Dr. Kia Washington at University of Colorado has been working since 2016 on making full eye transplants a reality. They had not started human trials yet as of June 2021. Here's a 3-minute high level intro to Dr. Washington's research. She explains that the three major challenges in making such a transplant are:
- Restoring blood flow to the new eye.
- Ensuring that the body will not reject the new eye.
- Making sure that the optic nerve regenerates.
I think this is one of the stronger scenes in the movie. Not only does it envision a future where eye transplants are possible, but takes it one step further with back-alley transplants. Also very cyberpunk, which I love.
Subtitles for Solomon and his assistant say they speak Russian to each other but they are in fact speaking Swedish. :)
Precrime is doing a full search of the Sprawl in search of Anderton. They figure he's gone there because of the lack of eye scanning surveillance. "Fever consumers" is the reason why people aren't tracked in the Sprawl.
The Precrime officers are able to know from the outside that there are 27 warm bodies in a multi story building. Small disc-shaped robots on thin, flexible legs are released to find and eye-dent all 27.
Officer Fletcher (Neal McDonough) delivers a vocal message to all residents as the search begins:
– Residents of 931 Powell. This is Officer Fletcher of D.C. Precrime. Under authority of P.C. section 6409 we are deploying spyders into your complex.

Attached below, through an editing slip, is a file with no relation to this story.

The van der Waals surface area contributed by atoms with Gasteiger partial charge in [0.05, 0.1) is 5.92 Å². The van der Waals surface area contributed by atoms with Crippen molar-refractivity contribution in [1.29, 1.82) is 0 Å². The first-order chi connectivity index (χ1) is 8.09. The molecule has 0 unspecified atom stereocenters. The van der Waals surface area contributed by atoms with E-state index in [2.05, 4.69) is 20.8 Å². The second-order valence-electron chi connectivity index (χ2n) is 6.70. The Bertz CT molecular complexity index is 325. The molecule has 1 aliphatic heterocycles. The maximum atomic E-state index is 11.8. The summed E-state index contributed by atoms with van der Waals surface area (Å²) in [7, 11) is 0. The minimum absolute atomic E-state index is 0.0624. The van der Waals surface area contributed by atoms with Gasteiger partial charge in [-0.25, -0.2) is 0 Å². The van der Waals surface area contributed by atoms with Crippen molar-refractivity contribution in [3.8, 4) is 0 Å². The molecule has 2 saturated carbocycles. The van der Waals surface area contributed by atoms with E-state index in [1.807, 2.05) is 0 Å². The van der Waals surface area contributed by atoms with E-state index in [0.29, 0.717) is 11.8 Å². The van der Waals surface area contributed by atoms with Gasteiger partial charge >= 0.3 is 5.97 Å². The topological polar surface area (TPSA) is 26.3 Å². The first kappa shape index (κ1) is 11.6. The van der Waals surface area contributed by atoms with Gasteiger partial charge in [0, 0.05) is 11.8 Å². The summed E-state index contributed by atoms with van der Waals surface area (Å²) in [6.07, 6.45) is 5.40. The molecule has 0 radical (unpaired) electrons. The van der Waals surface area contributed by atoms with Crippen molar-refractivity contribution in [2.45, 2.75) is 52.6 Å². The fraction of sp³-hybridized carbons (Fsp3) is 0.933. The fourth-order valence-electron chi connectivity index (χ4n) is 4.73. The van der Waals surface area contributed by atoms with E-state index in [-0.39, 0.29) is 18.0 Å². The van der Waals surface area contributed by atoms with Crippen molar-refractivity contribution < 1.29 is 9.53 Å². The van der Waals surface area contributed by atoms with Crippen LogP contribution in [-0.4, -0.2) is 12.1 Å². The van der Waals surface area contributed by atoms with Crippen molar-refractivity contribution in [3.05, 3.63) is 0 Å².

We see the spyders spread, enter apartments, climb onto people's faces, and scan their eyes.
Anderton is in this building, 931 Powell, healing from his eye transplant. When he hears the search announcement, he fills the bathtub with cold water and ice cubes. And when the sound of spyders are outside his door, he submerges himself. He has six more hours to go before he can lift his bandages without risk of going blind.
As Anderton goes underwater, the warm body scan immediately drops from 27 to 26. Fletcher and his fellow officer go in to check where that last person went. Anderton can't hold his breath any longer and is quickly surrounded by spyders. Just as the Precrime officers are about to enter, he lifts the bandage over his new eyes and lets a spyder scan him. He's clear.
Had not the officers been required to announce the search, Anderton would have been found. Convenient for the film makers. But I'm willing to believe that they have to let civilians know before using spyders.
I don't think we're that far off from drones or robots patrolling areas in an overt way. They are already used to enter places that are dangerous in other ways, such as radiation. And there's a lot of covert aerial surveillance going on. The question will be if robots get the right to ID people dragnet-style.
Hiding your body heat to fool sensors is a classic. Future robots will likely use an array of sensors to find humans. I envision technology mimicking mosquitoes who detect humans through carbon dioxide and skin odor. In the future, hacking your way to not be detected will be a lot harder than hiding in a bathtub full of cold water.